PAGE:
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I have a 2017 Africa Twin DCT in the UK. Bought new and setup for trail riding. Rear brake conversion, Altrider everything, 80/20 knobbly off-road bias tyres, 276cx GPS, Kriega bags... it's like a military tank.

Done around 6000 miles on the HAT now.

But share the mileage with my 2017 BMW R1200GSA Triple Black, Full Ohlins TTX suspension, alloy wheels, road bias tyres, HEX EzCan electrics control. Use this bike for road touring.

I love my HAT DCT, no way am I selling that any time soon. But it's very heavy off road.

Been looking at the KTM 790 Adventure R as another off-road bike.

Might then assign the HAT to winter use only.
 

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Due to the amount of money I have spent to upgrade by 2017 DCT, bought new, to 1200 GS standards, I would have to keep mine for a long time.0:)

The bike does fit me like a glove for the kind of riding I do, long tar tours, as well as long gravel and off road trips.
 

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I have a 2018 DCT. Right before my 1 year Honda Warranty expired I extended it to a 5 year plan. I am 64 years old now so that should cover me until I'm 70. Will evaluate again at that time. No issues or complaints with my bike.
 

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If your dealer had the bike that long and could not only NOT diagnose the AT problem but also dropped your bike you better have raised nine kinds of **** with them. Their behavior sounds inexcusable.

And I love my 2017 AFrica Twin. It is more comfortable than my R1200GS and much more confidence inspiring off road. If I were wealthy I’d buy a new 2018 still on a dealers lot and store it in South America for exploring that continent.

There is nothing I am not happy with on the bike.

And BTW, what was wrong with your transmission?

NC



The reason there are so many great deals on used motorcycles. The companies know that the average rider only rides about 2800 miles per year. Folks, motorcycle are expensive toys, not a means of transportation. The Tsumami that destroyed Honda’s plant in Japan on November 22, 2016 caused a major delay on when Honda could actually deliver this bike. So, many of ordered early folks like myself did not get our bikes for almost 6 months later. The late delivery really hurt Honda, after all the promotions on this bike.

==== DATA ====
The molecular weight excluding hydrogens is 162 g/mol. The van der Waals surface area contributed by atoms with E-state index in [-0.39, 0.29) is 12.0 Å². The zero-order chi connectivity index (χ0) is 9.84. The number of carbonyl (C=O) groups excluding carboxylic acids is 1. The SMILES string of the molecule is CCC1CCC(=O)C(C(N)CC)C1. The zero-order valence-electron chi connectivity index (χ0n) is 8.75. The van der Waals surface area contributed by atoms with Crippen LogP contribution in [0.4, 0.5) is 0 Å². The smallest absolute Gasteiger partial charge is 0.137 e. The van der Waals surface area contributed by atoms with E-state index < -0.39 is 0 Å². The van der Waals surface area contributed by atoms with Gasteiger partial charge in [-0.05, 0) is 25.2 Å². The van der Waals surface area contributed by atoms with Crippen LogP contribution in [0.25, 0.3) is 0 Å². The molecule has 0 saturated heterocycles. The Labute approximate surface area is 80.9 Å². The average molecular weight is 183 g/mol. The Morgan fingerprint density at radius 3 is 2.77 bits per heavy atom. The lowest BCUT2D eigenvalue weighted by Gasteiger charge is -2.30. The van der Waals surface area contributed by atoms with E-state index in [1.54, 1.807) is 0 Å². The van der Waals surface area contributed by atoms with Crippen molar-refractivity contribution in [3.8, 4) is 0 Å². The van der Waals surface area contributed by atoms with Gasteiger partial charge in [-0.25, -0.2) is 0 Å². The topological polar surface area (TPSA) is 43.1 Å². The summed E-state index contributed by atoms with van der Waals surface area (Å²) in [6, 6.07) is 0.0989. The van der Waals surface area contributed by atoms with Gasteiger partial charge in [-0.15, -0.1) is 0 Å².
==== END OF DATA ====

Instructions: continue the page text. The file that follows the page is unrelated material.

When my AT finally arrived, I had to go into the hospital the next day to have a knee replaced. After a few months I got on my bike twice, and then back to the hospital to have to other knee replaced. Finally, got the knees fixed, then back to the hospital two have the lens in my right eye replaced. So, ready to ride I got put back into the hospital have the other eye lens replaced.

Finally, in 2018 I got to ride my almost new 2016 AT DCT. Put 25,000 miles the AT in 2018. After all this is an adventure bike. Then came 2019 and bingo a AFIB problem. Spent two weeks in the hospital and 4 months in a life vest.

Finally the doctors gave me permission to ride again. Went home and was getting into my riding clothes then the cat pulled out a telephone wire, perfect leg trap, and down I went. This time 19 stitches in my leg, a concussion, and a dislocated shoulder.

So, finally I was cleared to ride, and the DCT has gone south. The dealership keep the bike for two months and could not figure out the problem. The dealership also dropped the bike twice bending the muffler, front windshield, and engine guards. So, last week I went an got the bike from the dealership, and this old mid-70 year old man fixed the bike himself from information that I got from the folks on this forum. Thanks All.

So, finally I should be able to ride again! Going to the Barbara for Heritage days and the races next month. Then back to the Appalachian Mounts and Iron Horse. The dragon is always waiting. Then on to Virginia to see George Washington’s home.

Oh yes, I still have my 1978 Gold Wing with over 500,000 miles. I got my first bike on July 30, 1958. Had one every day since. My first date with my wife in 1966 was on a bike. Had to take her father riding before she could ride with me. Flagged a old man down in Vietnam Nam, and bought his press framed 90cc because I just not be without a bike for year. For almost 61 years I have averaged 25,000 miles per year on my bike. At my age I will be dead before this bike is, so I guess I will never sell the Africa Twin DCT..... Besides I do like this bike!!!! Hope to see and meet you guys on the road....
 

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I kept the KLR for 14 years, I don't see myself selling the AT at all. And I 've had NONE of the issues mentioned above, and have carefully inspected my bike. I do all my own maintenance and repairs, and with the exception of the fork issue, see no problems.
Honestly, I love my AT with one exception, I still can't wheelie the **** DCT. :laugh: